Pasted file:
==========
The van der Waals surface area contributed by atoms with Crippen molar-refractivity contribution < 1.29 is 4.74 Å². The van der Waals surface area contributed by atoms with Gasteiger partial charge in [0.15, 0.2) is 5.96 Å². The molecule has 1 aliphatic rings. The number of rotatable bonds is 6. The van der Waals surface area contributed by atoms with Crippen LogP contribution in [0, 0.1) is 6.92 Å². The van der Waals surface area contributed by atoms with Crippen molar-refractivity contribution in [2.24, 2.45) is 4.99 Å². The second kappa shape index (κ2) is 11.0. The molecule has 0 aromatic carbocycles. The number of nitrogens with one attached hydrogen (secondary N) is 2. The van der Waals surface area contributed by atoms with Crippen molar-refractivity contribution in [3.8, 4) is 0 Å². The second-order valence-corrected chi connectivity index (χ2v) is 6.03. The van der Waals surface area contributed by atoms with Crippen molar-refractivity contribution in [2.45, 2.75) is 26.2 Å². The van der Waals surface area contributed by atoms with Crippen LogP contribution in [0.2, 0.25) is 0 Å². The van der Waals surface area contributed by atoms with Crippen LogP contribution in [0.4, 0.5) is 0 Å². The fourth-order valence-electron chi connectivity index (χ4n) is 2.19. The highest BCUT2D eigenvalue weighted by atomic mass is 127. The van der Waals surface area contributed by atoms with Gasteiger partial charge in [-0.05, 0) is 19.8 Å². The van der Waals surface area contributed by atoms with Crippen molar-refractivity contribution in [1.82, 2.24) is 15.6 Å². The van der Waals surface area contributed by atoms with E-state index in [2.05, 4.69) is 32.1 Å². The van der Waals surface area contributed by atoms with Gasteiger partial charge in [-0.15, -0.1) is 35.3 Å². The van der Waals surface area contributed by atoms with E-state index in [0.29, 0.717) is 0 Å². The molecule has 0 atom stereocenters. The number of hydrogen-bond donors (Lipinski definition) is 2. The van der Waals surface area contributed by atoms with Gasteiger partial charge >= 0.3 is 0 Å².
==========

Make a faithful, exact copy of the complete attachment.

The van der Waals surface area contributed by atoms with Crippen molar-refractivity contribution < 1.29 is 4.74 Å². The van der Waals surface area contributed by atoms with Gasteiger partial charge in [0.15, 0.2) is 5.96 Å². The molecule has 1 aliphatic rings. The number of rotatable bonds is 6. The van der Waals surface area contributed by atoms with Crippen LogP contribution in [0, 0.1) is 6.92 Å². The van der Waals surface area contributed by atoms with Crippen molar-refractivity contribution in [2.24, 2.45) is 4.99 Å². The second kappa shape index (κ2) is 11.0. The molecule has 0 aromatic carbocycles. The number of nitrogens with one attached hydrogen (secondary N) is 2. The van der Waals surface area contributed by atoms with Crippen molar-refractivity contribution in [3.8, 4) is 0 Å². The second-order valence-corrected chi connectivity index (χ2v) is 6.03. The van der Waals surface area contributed by atoms with Crippen molar-refractivity contribution in [2.45, 2.75) is 26.2 Å². The van der Waals surface area contributed by atoms with Crippen LogP contribution in [0.2, 0.25) is 0 Å². The van der Waals surface area contributed by atoms with Crippen LogP contribution in [0.4, 0.5) is 0 Å². The fourth-order valence-electron chi connectivity index (χ4n) is 2.19. The highest BCUT2D eigenvalue weighted by atomic mass is 127. The van der Waals surface area contributed by atoms with Gasteiger partial charge in [-0.05, 0) is 19.8 Å². The van der Waals surface area contributed by atoms with Crippen molar-refractivity contribution in [1.82, 2.24) is 15.6 Å². The van der Waals surface area contributed by atoms with E-state index in [2.05, 4.69) is 32.1 Å². The van der Waals surface area contributed by atoms with Gasteiger partial charge in [-0.15, -0.1) is 35.3 Å². The van der Waals surface area contributed by atoms with E-state index in [0.29, 0.717) is 0 Å². The molecule has 0 atom stereocenters. The number of hydrogen-bond donors (Lipinski definition) is 2. The van der Waals surface area contributed by atoms with Gasteiger partial charge >= 0.3 is 0 Å².